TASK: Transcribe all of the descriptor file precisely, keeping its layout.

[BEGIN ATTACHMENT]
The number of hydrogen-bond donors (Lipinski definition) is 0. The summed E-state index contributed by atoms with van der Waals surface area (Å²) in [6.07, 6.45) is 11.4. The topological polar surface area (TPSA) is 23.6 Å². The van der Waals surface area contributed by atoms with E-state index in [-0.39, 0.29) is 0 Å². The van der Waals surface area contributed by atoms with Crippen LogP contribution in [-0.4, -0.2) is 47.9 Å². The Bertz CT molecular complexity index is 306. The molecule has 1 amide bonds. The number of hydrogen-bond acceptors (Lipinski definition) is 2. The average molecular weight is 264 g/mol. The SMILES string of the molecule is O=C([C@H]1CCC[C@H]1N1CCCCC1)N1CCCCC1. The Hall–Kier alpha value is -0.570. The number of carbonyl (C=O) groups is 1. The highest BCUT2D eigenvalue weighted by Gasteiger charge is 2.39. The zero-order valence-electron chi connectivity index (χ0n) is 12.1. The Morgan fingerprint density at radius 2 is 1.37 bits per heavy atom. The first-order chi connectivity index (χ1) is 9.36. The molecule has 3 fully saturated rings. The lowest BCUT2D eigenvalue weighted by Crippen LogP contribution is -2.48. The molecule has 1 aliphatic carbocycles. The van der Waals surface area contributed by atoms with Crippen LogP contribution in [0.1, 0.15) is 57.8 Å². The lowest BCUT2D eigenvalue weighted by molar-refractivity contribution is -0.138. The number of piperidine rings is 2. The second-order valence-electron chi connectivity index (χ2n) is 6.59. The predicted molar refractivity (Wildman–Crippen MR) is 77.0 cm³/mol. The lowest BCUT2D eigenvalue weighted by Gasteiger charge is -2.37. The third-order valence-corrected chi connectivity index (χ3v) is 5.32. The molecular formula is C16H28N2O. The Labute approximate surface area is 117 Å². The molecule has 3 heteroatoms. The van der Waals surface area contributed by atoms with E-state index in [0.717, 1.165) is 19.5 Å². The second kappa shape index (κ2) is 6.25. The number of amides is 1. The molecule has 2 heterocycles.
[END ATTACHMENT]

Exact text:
The number of hydrogen-bond donors (Lipinski definition) is 0. The summed E-state index contributed by atoms with van der Waals surface area (Å²) in [6.07, 6.45) is 11.4. The topological polar surface area (TPSA) is 23.6 Å². The van der Waals surface area contributed by atoms with E-state index in [-0.39, 0.29) is 0 Å². The van der Waals surface area contributed by atoms with Crippen LogP contribution in [-0.4, -0.2) is 47.9 Å². The Bertz CT molecular complexity index is 306. The molecule has 1 amide bonds. The number of hydrogen-bond acceptors (Lipinski definition) is 2. The average molecular weight is 264 g/mol. The SMILES string of the molecule is O=C([C@H]1CCC[C@H]1N1CCCCC1)N1CCCCC1. The Hall–Kier alpha value is -0.570. The number of carbonyl (C=O) groups is 1. The highest BCUT2D eigenvalue weighted by Gasteiger charge is 2.39. The zero-order valence-electron chi connectivity index (χ0n) is 12.1. The Morgan fingerprint density at radius 2 is 1.37 bits per heavy atom. The first-order chi connectivity index (χ1) is 9.36. The molecule has 3 fully saturated rings. The lowest BCUT2D eigenvalue weighted by Crippen LogP contribution is -2.48. The molecule has 1 aliphatic carbocycles. The van der Waals surface area contributed by atoms with Crippen LogP contribution in [0.1, 0.15) is 57.8 Å². The lowest BCUT2D eigenvalue weighted by molar-refractivity contribution is -0.138. The number of piperidine rings is 2. The second-order valence-electron chi connectivity index (χ2n) is 6.59. The predicted molar refractivity (Wildman–Crippen MR) is 77.0 cm³/mol. The lowest BCUT2D eigenvalue weighted by Gasteiger charge is -2.37. The third-order valence-corrected chi connectivity index (χ3v) is 5.32. The molecular formula is C16H28N2O. The Labute approximate surface area is 117 Å². The molecule has 3 heteroatoms. The van der Waals surface area contributed by atoms with E-state index in [0.717, 1.165) is 19.5 Å². The second kappa shape index (κ2) is 6.25. The number of amides is 1. The molecule has 2 heterocycles.